With its often telltale stench of rotten eggs, sulfur would not top most people's list of favorite culinary seasonings, but plenty of bacteria adore it. What's more, their predictable preferences for certain flavors of sulfur can be preserved inside rocks for billions of years, revealing detailed stories about the earth's distant past--most recently, a scenario for why the planet didn't freeze when the sun was considerably cooler.
It all boils down to who's eating what. All organisms are finicky, and the sulfur-loving bacteria are no exception. They prefer sulfur 32, the element's lightest isotope, to heavier sulfur 34 when given the choice. In the modern world, they leave a waste product (usually recorded in the mineral pyrite) with a surplus of sulfur 32 that is as much as 7 percent greater than that of their food source, a sulfur compound called sulfate (today a common salt in seawater). But the surplus of sulfur 32 in pyrite that formed before 2.5 billion years ago rarely exceeds 1 percent. This discrepancy suggests to geochemists that back then, during a geologic eon known as the Archean, sulfate was scarce: with less food available, sulfur lovers couldn't afford to be as picky about the isotope they favored.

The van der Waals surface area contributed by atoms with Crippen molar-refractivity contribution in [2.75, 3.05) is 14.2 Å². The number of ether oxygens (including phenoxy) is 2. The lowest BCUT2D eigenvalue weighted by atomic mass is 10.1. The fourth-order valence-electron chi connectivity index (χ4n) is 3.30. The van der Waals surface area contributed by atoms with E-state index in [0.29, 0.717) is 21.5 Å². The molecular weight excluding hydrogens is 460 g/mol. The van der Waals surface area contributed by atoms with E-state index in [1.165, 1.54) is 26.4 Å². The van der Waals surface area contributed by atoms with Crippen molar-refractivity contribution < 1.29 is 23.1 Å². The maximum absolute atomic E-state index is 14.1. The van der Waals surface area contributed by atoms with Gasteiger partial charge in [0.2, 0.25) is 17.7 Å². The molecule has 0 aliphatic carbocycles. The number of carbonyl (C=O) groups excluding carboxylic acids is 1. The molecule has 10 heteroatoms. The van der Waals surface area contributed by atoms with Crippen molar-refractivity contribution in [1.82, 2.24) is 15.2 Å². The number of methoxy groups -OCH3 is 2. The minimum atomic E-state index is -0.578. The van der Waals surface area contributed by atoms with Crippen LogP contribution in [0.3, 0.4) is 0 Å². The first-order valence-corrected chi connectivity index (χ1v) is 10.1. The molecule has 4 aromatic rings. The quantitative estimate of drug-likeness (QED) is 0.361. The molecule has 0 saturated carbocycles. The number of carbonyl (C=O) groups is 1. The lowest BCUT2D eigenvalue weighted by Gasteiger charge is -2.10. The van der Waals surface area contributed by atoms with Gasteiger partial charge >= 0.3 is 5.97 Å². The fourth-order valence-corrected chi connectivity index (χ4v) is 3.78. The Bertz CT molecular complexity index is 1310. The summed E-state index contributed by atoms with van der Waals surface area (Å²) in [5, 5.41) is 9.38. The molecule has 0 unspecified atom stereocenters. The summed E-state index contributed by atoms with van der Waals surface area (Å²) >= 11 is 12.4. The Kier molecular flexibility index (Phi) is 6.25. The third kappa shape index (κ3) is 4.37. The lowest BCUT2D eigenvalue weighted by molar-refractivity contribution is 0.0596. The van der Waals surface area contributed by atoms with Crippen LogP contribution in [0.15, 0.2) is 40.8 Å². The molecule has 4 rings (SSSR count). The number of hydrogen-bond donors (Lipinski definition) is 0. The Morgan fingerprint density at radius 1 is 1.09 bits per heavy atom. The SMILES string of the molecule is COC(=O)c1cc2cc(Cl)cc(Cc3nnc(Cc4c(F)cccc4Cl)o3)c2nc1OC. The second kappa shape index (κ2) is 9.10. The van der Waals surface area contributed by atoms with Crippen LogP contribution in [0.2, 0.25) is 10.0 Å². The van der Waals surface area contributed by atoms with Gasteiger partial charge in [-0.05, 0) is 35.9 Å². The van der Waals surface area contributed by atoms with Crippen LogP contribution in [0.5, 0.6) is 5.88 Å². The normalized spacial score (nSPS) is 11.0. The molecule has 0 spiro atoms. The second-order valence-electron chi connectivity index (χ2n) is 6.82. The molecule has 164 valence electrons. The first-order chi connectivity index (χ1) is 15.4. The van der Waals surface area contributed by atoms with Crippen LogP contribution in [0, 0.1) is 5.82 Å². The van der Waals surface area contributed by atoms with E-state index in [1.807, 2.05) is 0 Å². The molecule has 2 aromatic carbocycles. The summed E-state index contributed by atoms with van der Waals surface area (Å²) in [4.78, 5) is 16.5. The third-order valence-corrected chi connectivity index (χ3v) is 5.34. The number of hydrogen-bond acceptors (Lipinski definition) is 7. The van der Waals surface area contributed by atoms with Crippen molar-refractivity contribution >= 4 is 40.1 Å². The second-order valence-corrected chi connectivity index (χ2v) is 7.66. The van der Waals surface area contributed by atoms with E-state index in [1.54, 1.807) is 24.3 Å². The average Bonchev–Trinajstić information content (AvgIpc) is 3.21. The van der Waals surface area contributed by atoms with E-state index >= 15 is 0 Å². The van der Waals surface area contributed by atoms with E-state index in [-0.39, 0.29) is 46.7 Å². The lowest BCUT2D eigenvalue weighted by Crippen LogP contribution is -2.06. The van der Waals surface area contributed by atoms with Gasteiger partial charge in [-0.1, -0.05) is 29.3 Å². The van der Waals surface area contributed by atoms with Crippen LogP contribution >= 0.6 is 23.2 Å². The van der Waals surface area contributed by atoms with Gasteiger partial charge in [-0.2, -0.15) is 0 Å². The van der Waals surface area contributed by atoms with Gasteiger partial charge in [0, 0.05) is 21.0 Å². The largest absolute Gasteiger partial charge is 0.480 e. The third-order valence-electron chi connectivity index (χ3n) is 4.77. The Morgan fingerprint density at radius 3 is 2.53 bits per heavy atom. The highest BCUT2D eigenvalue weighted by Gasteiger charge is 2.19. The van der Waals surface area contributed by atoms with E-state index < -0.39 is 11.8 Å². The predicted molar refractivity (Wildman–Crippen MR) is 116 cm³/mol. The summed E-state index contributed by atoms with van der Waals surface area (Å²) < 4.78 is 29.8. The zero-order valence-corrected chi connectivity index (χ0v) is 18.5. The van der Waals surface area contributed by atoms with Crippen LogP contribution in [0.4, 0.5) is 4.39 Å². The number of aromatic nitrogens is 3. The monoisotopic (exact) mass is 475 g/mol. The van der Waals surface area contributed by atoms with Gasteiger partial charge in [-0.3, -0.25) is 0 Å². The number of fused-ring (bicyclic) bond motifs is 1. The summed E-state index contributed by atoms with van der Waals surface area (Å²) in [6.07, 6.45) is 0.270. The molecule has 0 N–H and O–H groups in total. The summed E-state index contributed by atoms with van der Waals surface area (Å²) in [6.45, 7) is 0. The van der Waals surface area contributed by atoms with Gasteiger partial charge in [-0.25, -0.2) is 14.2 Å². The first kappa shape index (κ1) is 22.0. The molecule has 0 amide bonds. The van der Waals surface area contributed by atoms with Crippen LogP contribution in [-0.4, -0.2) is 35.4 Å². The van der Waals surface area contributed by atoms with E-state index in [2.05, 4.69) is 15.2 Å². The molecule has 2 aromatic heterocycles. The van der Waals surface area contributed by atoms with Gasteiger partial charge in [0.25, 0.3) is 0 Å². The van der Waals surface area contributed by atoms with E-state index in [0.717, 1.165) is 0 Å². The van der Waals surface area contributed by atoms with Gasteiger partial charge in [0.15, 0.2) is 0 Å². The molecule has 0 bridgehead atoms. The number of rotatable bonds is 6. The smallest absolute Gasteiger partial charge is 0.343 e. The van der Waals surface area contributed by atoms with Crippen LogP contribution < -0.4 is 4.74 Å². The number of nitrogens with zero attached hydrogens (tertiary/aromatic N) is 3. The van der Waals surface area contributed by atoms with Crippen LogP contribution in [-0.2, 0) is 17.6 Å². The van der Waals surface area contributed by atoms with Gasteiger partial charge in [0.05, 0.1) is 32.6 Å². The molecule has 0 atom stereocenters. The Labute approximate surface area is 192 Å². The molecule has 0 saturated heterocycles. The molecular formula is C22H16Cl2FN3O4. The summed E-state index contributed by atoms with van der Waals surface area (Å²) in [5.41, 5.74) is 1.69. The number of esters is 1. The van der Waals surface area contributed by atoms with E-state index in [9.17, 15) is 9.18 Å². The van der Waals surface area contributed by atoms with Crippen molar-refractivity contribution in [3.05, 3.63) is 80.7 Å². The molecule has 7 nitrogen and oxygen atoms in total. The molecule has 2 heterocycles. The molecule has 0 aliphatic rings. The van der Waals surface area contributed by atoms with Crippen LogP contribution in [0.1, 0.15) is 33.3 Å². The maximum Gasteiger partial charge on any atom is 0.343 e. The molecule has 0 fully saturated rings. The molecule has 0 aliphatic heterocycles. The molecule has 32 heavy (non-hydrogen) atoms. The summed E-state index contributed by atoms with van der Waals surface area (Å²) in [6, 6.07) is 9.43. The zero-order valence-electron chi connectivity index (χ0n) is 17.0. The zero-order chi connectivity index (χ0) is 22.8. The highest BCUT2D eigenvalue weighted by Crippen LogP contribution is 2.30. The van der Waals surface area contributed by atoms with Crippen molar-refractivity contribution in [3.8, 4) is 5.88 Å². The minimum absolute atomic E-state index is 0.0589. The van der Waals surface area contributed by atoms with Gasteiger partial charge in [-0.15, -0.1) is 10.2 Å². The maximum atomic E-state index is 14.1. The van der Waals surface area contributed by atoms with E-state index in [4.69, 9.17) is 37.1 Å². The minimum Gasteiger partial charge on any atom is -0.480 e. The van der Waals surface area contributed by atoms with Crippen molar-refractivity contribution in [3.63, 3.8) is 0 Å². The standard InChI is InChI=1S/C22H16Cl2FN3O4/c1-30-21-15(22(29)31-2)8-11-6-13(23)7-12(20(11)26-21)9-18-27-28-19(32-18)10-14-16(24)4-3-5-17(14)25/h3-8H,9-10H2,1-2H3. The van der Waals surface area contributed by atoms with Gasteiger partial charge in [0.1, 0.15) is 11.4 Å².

This article was originally published with the title Foiling a Faint Sun.